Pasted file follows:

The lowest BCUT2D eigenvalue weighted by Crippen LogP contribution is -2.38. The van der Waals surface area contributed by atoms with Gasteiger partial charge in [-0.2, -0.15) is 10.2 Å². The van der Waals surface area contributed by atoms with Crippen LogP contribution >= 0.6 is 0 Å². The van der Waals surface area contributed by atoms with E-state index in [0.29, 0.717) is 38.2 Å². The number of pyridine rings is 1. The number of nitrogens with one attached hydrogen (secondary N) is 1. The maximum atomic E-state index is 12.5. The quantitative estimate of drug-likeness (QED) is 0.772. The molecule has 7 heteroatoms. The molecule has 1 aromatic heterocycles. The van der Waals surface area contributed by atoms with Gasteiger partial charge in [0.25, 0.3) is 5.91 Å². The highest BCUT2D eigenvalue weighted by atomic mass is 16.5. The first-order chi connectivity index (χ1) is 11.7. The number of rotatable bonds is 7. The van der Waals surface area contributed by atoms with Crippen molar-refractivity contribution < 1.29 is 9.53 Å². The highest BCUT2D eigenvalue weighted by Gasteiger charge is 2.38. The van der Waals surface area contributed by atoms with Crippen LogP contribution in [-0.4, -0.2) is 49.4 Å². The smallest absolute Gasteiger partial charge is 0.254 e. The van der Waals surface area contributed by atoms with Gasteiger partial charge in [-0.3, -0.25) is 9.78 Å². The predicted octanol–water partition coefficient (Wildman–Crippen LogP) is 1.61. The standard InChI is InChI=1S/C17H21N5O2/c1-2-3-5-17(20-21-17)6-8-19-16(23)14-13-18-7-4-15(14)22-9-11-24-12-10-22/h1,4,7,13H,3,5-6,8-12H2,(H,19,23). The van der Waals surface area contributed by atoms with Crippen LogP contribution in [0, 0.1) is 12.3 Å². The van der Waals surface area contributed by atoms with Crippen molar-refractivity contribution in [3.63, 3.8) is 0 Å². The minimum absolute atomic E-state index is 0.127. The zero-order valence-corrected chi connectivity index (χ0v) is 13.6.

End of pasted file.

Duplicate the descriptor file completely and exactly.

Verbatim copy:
The lowest BCUT2D eigenvalue weighted by Crippen LogP contribution is -2.38. The van der Waals surface area contributed by atoms with Gasteiger partial charge in [-0.2, -0.15) is 10.2 Å². The van der Waals surface area contributed by atoms with Crippen LogP contribution >= 0.6 is 0 Å². The van der Waals surface area contributed by atoms with E-state index in [0.29, 0.717) is 38.2 Å². The number of pyridine rings is 1. The number of nitrogens with one attached hydrogen (secondary N) is 1. The maximum atomic E-state index is 12.5. The quantitative estimate of drug-likeness (QED) is 0.772. The molecule has 7 heteroatoms. The molecule has 1 aromatic heterocycles. The van der Waals surface area contributed by atoms with Gasteiger partial charge in [0.25, 0.3) is 5.91 Å². The highest BCUT2D eigenvalue weighted by atomic mass is 16.5. The first-order chi connectivity index (χ1) is 11.7. The number of rotatable bonds is 7. The van der Waals surface area contributed by atoms with Crippen molar-refractivity contribution < 1.29 is 9.53 Å². The highest BCUT2D eigenvalue weighted by Gasteiger charge is 2.38. The van der Waals surface area contributed by atoms with Crippen LogP contribution in [-0.4, -0.2) is 49.4 Å². The smallest absolute Gasteiger partial charge is 0.254 e. The van der Waals surface area contributed by atoms with Gasteiger partial charge in [-0.3, -0.25) is 9.78 Å². The predicted octanol–water partition coefficient (Wildman–Crippen LogP) is 1.61. The standard InChI is InChI=1S/C17H21N5O2/c1-2-3-5-17(20-21-17)6-8-19-16(23)14-13-18-7-4-15(14)22-9-11-24-12-10-22/h1,4,7,13H,3,5-6,8-12H2,(H,19,23). The van der Waals surface area contributed by atoms with Crippen LogP contribution in [0, 0.1) is 12.3 Å². The van der Waals surface area contributed by atoms with Crippen molar-refractivity contribution in [3.63, 3.8) is 0 Å². The minimum absolute atomic E-state index is 0.127. The zero-order valence-corrected chi connectivity index (χ0v) is 13.6.